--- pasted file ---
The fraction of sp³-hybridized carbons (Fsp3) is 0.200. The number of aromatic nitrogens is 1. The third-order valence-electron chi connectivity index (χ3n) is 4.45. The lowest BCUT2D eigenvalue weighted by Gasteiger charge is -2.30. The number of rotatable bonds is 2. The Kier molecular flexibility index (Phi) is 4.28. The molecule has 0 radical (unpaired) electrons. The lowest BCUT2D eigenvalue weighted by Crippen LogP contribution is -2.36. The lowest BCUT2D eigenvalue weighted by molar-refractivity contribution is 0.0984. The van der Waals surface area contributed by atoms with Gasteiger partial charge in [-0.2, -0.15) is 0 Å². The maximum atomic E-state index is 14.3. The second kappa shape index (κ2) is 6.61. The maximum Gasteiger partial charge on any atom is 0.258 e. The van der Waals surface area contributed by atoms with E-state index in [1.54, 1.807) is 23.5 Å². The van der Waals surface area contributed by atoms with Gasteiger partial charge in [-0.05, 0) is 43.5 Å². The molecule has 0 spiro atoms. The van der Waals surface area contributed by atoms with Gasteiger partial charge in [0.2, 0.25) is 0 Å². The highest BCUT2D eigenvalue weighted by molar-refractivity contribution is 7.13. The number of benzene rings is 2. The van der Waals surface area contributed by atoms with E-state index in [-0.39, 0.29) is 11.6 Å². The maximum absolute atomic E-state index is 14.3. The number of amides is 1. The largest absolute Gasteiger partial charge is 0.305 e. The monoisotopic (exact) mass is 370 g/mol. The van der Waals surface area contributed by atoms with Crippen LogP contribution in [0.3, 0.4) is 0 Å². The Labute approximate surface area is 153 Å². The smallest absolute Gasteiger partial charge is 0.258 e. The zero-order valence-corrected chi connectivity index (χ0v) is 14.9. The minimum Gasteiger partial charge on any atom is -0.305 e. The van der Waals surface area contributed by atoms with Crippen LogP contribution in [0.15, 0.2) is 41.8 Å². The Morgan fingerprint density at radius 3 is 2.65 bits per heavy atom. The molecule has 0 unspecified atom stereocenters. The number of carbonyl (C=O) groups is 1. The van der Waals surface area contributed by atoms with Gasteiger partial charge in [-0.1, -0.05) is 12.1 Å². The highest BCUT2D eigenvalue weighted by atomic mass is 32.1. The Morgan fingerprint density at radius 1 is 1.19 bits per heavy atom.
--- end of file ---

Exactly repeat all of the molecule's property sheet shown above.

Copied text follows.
The fraction of sp³-hybridized carbons (Fsp3) is 0.200. The number of aromatic nitrogens is 1. The third-order valence-electron chi connectivity index (χ3n) is 4.45. The lowest BCUT2D eigenvalue weighted by Gasteiger charge is -2.30. The number of rotatable bonds is 2. The Kier molecular flexibility index (Phi) is 4.28. The molecule has 0 radical (unpaired) electrons. The lowest BCUT2D eigenvalue weighted by Crippen LogP contribution is -2.36. The lowest BCUT2D eigenvalue weighted by molar-refractivity contribution is 0.0984. The van der Waals surface area contributed by atoms with Gasteiger partial charge in [-0.2, -0.15) is 0 Å². The maximum atomic E-state index is 14.3. The second kappa shape index (κ2) is 6.61. The maximum Gasteiger partial charge on any atom is 0.258 e. The van der Waals surface area contributed by atoms with E-state index in [1.54, 1.807) is 23.5 Å². The van der Waals surface area contributed by atoms with Gasteiger partial charge in [-0.05, 0) is 43.5 Å². The molecule has 0 spiro atoms. The van der Waals surface area contributed by atoms with Gasteiger partial charge in [0.2, 0.25) is 0 Å². The highest BCUT2D eigenvalue weighted by molar-refractivity contribution is 7.13. The number of benzene rings is 2. The van der Waals surface area contributed by atoms with E-state index in [-0.39, 0.29) is 11.6 Å². The maximum absolute atomic E-state index is 14.3. The number of amides is 1. The largest absolute Gasteiger partial charge is 0.305 e. The monoisotopic (exact) mass is 370 g/mol. The van der Waals surface area contributed by atoms with Crippen LogP contribution in [0.3, 0.4) is 0 Å². The Labute approximate surface area is 153 Å². The smallest absolute Gasteiger partial charge is 0.258 e. The zero-order valence-corrected chi connectivity index (χ0v) is 14.9. The minimum Gasteiger partial charge on any atom is -0.305 e. The van der Waals surface area contributed by atoms with Crippen LogP contribution in [0.15, 0.2) is 41.8 Å². The Morgan fingerprint density at radius 3 is 2.65 bits per heavy atom. The molecule has 0 unspecified atom stereocenters. The number of carbonyl (C=O) groups is 1. The van der Waals surface area contributed by atoms with Gasteiger partial charge in [-0.1, -0.05) is 12.1 Å². The highest BCUT2D eigenvalue weighted by atomic mass is 32.1. The Morgan fingerprint density at radius 1 is 1.19 bits per heavy atom.